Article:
The role of the granulocyte colony-stimulating factor receptor (G-CSF-R) in disease

Ward, Alister 2007, The role of the granulocyte colony-stimulating factor receptor (G-CSF-R) in disease, Frontiers in bioscience, vol. 12, no. 2, pp. 608-618, doi: 10.2741/2086.

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Title The role of the granulocyte colony-stimulating factor receptor (G-CSF-R) in disease
Author(s) Ward, AlisterORCID iD for Ward, Alister
Journal name Frontiers in bioscience
Volume number 12
Issue number 2
Start page 608
End page 618
Publisher Frontiers in Bioscience
Place of publication Tampa, Florida
Publication date 2007-01
ISSN 1093-9946
Summary Granulocyte colony-stimulating factor (G-CSF) is a key regulator of granulopoiesis via stimulation of a specific cell-surface receptor, the G-CSF-R, found on hematopoietic progenitor cells as well as neutrophilic granulocytes. It is perhaps not surprising, therefore, that mutations of the G-CSF-R has been implicated in several clinical settings that affect granulocytic differentiation, particularly severe congenital neutropenia, myelodysplastic syndrome and acute myeloid leukemia. However, other studies suggest that signalling via the G-CSF-R is also involved in a range of other malignancies. This review focuses on the molecular mechanisms through which the G-CSF-R contributes to disease.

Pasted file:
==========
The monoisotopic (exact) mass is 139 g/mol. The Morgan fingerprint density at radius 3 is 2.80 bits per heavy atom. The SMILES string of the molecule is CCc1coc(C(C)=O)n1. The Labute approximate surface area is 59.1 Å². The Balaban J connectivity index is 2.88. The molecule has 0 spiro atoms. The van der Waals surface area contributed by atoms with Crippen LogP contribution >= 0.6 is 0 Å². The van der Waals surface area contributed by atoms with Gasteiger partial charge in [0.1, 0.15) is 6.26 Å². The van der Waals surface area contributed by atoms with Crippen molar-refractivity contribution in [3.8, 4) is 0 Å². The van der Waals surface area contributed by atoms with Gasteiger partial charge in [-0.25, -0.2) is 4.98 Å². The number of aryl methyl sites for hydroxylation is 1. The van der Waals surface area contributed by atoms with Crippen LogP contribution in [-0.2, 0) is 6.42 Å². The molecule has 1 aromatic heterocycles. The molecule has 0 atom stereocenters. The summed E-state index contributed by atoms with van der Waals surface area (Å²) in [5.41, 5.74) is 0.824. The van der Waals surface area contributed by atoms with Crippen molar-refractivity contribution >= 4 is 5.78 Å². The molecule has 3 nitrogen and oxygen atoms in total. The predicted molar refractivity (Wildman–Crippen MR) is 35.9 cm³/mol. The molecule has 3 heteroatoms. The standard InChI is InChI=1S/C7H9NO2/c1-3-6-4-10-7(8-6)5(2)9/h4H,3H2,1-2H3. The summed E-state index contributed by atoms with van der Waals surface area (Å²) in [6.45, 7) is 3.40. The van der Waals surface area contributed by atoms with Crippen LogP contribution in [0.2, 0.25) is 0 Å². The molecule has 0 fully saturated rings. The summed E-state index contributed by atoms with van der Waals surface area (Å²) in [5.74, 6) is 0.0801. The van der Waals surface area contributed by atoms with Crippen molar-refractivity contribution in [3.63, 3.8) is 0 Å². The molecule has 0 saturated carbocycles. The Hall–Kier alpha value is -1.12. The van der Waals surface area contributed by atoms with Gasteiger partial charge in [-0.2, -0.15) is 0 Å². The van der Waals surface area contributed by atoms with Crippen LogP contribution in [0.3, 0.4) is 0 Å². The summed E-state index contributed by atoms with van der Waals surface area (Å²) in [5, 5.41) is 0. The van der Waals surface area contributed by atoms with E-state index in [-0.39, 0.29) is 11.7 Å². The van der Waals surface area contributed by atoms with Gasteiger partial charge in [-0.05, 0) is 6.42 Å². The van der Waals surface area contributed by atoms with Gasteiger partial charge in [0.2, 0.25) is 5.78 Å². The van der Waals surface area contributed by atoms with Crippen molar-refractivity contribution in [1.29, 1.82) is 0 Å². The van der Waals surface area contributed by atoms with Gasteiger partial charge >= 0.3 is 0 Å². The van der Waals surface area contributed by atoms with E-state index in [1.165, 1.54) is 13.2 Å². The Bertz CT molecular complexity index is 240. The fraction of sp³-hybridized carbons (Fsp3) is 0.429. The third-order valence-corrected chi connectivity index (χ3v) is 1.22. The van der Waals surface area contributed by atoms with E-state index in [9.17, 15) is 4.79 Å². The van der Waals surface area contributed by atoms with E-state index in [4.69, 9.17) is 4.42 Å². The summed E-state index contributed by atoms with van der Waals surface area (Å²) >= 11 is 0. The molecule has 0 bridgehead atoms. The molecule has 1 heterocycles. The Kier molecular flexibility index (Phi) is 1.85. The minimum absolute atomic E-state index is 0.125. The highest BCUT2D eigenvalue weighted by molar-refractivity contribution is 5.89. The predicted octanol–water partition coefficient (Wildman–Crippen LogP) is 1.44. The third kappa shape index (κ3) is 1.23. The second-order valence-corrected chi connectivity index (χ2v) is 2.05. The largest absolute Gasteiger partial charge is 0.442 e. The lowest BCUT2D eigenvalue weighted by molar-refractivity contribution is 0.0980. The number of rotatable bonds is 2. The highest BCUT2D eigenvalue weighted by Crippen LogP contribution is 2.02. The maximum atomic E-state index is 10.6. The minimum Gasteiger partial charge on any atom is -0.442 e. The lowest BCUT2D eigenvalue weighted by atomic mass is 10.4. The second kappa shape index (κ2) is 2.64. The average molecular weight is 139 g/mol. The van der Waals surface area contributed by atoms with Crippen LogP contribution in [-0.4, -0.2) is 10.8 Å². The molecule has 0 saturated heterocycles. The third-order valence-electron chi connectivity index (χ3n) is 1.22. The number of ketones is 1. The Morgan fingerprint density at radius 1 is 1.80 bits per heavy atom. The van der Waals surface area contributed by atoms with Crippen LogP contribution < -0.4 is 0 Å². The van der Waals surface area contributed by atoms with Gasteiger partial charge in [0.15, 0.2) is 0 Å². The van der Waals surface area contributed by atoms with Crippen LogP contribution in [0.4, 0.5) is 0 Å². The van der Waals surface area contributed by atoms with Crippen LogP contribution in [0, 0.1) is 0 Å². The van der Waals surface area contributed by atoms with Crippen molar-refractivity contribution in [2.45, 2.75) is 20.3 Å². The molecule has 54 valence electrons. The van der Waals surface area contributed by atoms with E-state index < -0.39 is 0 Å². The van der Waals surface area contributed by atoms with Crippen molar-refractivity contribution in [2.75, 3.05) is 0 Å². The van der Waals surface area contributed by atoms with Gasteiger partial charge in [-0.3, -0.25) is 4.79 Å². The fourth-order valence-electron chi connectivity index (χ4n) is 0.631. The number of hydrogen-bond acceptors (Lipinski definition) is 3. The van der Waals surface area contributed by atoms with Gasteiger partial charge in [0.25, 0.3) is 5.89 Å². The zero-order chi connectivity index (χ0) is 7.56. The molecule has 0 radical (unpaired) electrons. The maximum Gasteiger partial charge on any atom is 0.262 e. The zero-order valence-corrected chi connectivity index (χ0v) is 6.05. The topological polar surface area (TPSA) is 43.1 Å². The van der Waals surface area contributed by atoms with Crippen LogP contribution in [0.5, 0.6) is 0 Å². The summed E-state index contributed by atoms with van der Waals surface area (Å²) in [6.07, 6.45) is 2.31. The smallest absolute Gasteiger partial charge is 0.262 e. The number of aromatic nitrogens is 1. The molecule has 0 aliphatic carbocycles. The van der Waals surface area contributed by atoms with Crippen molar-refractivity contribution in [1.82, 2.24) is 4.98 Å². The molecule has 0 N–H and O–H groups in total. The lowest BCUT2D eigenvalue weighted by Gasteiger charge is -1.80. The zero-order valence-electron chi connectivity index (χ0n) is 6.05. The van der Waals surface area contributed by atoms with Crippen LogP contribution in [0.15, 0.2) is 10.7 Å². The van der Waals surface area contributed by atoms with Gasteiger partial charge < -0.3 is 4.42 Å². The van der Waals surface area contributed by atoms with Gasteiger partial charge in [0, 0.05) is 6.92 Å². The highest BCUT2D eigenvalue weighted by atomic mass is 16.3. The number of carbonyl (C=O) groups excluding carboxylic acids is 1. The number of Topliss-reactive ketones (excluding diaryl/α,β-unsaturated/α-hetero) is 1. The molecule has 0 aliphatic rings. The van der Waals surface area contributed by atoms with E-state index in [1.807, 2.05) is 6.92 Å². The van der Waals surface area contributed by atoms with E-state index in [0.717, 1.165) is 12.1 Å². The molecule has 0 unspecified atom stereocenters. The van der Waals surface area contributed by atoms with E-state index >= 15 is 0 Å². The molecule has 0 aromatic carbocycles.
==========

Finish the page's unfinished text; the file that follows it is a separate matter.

Notes TABLE OF CONTENTS 1. Abstract 2. Introduction 2.1. G-CSF and its receptor 2.2. Neutropenia and other relevant disorders 2.3. G-CSF therapy 3. Direct role of G-CSF-R mutations in myeloid disorders 3.1. "Hyperresponsive" intracellular truncations 3.1.1. Clinical details 3.1.2. Mouse models 3.1.3. Molecular mechanisms 3.2. "Crippling" extracellular mutants 3.3. "Activating" transmembrane mutants 3.4. Other mutants 4. Indirect involvement of the G-CSF-R in disease 5. Conclusions 6. Acknowledgments 7. References (
Language eng
DOI 10.2741/2086
Field of Research 110399 Clinical Sciences not elsewhere classified
HERDC Research category C1 Refereed article in a scholarly journal
Copyright notice ©2007, Frontiers in BioScience
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Document type: Journal Article
Collections: Faculty of Health
School of Medicine
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